natural germ fighters have deac-
tivated the microbes so they don't in-
ARCHIBALD'S research, conduc-
ted on 93 people, appears in the March
(Continued from Page 1)
"The empty set was a favorite of a
lot of students. These are scary
results if you're in food service,"
said Tim Pletcher, SCARF co-
In addition, 92 percent of the studen-
ts expressed a desire to have more in-
put into what goes onto their plates in
A STUDENT worker in West Quad,
who refused to be identified, agreed
that the West Quad food crew is far
"My God, they cook food an hour
before they need it and store it in a hot
cart. I have problems with that," she
"Everything's supposed to be
wrapped in cellophane when it goes
into the hot cart but sometimes it's
not. I ran French toast all afternoon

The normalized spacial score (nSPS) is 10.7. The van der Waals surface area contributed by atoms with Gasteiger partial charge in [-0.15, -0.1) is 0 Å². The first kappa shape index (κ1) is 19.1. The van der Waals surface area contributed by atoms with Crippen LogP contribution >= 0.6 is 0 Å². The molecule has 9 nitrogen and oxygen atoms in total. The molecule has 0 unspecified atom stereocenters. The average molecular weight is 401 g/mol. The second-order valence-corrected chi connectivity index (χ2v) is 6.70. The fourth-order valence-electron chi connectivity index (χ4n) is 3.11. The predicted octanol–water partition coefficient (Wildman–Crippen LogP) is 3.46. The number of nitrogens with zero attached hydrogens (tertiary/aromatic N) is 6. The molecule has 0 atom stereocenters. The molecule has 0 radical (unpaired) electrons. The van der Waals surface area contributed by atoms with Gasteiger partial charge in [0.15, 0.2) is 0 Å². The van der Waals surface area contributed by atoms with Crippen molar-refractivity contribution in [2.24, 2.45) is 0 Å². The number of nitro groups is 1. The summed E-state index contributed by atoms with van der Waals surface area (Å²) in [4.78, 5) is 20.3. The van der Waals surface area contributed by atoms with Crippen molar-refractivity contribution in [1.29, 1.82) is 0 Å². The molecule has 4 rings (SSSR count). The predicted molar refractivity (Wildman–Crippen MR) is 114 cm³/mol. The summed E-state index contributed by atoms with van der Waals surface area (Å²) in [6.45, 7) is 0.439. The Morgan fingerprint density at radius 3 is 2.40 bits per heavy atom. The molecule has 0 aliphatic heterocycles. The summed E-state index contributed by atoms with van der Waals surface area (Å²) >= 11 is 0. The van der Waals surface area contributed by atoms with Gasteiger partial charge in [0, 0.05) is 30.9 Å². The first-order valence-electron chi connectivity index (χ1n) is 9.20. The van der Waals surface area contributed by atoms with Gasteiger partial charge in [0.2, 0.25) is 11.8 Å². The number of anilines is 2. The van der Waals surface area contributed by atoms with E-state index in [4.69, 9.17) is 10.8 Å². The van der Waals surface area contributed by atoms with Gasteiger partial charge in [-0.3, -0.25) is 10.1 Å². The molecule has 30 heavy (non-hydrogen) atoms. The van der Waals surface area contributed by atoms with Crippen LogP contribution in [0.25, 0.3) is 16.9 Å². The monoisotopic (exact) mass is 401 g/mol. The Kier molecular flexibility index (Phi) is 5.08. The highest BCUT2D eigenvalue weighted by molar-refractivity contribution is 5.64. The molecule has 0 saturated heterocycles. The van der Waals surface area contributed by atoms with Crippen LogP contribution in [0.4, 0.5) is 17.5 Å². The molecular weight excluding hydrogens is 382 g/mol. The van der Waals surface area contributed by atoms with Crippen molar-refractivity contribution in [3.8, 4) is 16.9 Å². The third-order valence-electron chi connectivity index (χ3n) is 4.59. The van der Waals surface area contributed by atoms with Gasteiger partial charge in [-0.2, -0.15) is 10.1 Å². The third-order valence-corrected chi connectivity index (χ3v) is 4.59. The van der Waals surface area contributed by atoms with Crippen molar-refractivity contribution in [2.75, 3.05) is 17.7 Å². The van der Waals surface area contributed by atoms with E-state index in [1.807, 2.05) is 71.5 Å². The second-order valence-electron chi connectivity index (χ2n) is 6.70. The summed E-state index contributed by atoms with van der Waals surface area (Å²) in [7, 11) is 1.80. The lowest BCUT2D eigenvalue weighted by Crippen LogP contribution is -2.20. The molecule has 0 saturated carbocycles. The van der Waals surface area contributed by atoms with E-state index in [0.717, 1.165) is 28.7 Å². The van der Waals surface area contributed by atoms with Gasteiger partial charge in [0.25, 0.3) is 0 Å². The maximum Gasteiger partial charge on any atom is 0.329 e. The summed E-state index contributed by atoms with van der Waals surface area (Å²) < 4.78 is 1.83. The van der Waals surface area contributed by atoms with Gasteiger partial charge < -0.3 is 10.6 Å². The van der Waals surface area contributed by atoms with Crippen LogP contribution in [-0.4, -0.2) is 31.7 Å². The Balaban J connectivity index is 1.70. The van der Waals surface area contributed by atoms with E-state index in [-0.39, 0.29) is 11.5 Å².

that wasn't wrapped. Chicken patties
are never wrapped."
THE STUDENT added that there
are two groups of student workers -
"there's one that cares and works
hard and is responsible. And there's
the other groups that only puts in
three or four hours a week."
"I think there's a sense of apathy."
SCARF will attempt to overcome
apathy and any other problems West
Quad food service may face by
distributing guides in students'
mailboxes on how to improve their
meals in the cafeteria. They also plan
a second survey which will ask
students to rate entrees on a scale
from one to ten.
SCARF members are displeased,
however, by the lack of response from
other West Quad students. The com-
mittee called a mass meeting before
the holidays and only two students
"Students want to bitch, but they
will not do anything to help out," said
SCARF member Rachale
Daily staff writer Dave Aretha
filed a report for this story.
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issue of the journal Blood.
Researchers disagree on how often
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The co-author of the latest study,
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England Deaconess Hospital, has
found the virus in the saliva of 44 per-
cent of victims of a pre-AIDS syn-